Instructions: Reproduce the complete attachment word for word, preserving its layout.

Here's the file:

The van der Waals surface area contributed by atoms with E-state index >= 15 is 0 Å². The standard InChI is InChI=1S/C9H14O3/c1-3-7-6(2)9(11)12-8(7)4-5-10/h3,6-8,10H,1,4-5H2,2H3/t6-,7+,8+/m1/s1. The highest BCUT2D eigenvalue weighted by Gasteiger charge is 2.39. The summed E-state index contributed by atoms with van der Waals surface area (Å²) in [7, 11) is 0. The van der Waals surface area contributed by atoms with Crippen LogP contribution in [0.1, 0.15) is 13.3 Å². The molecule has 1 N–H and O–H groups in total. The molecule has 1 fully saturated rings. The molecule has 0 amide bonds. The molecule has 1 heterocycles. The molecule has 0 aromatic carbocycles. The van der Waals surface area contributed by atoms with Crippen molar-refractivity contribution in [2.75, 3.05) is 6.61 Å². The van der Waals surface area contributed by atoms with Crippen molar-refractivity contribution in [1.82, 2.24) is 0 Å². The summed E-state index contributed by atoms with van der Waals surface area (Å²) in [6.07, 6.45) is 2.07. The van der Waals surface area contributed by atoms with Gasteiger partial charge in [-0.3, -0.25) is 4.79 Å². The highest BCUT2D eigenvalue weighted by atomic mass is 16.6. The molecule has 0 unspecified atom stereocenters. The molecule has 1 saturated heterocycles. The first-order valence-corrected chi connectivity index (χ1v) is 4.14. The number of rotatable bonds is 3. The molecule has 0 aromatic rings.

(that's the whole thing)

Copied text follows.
The van der Waals surface area contributed by atoms with E-state index >= 15 is 0 Å². The standard InChI is InChI=1S/C9H14O3/c1-3-7-6(2)9(11)12-8(7)4-5-10/h3,6-8,10H,1,4-5H2,2H3/t6-,7+,8+/m1/s1. The highest BCUT2D eigenvalue weighted by Gasteiger charge is 2.39. The summed E-state index contributed by atoms with van der Waals surface area (Å²) in [7, 11) is 0. The van der Waals surface area contributed by atoms with Crippen LogP contribution in [0.1, 0.15) is 13.3 Å². The molecule has 1 N–H and O–H groups in total. The molecule has 1 fully saturated rings. The molecule has 0 amide bonds. The molecule has 1 heterocycles. The molecule has 0 aromatic carbocycles. The van der Waals surface area contributed by atoms with Crippen molar-refractivity contribution in [2.75, 3.05) is 6.61 Å². The van der Waals surface area contributed by atoms with Crippen molar-refractivity contribution in [1.82, 2.24) is 0 Å². The summed E-state index contributed by atoms with van der Waals surface area (Å²) in [6.07, 6.45) is 2.07. The van der Waals surface area contributed by atoms with Gasteiger partial charge in [-0.3, -0.25) is 4.79 Å². The highest BCUT2D eigenvalue weighted by atomic mass is 16.6. The molecule has 0 unspecified atom stereocenters. The molecule has 1 saturated heterocycles. The first-order valence-corrected chi connectivity index (χ1v) is 4.14. The number of rotatable bonds is 3. The molecule has 0 aromatic rings.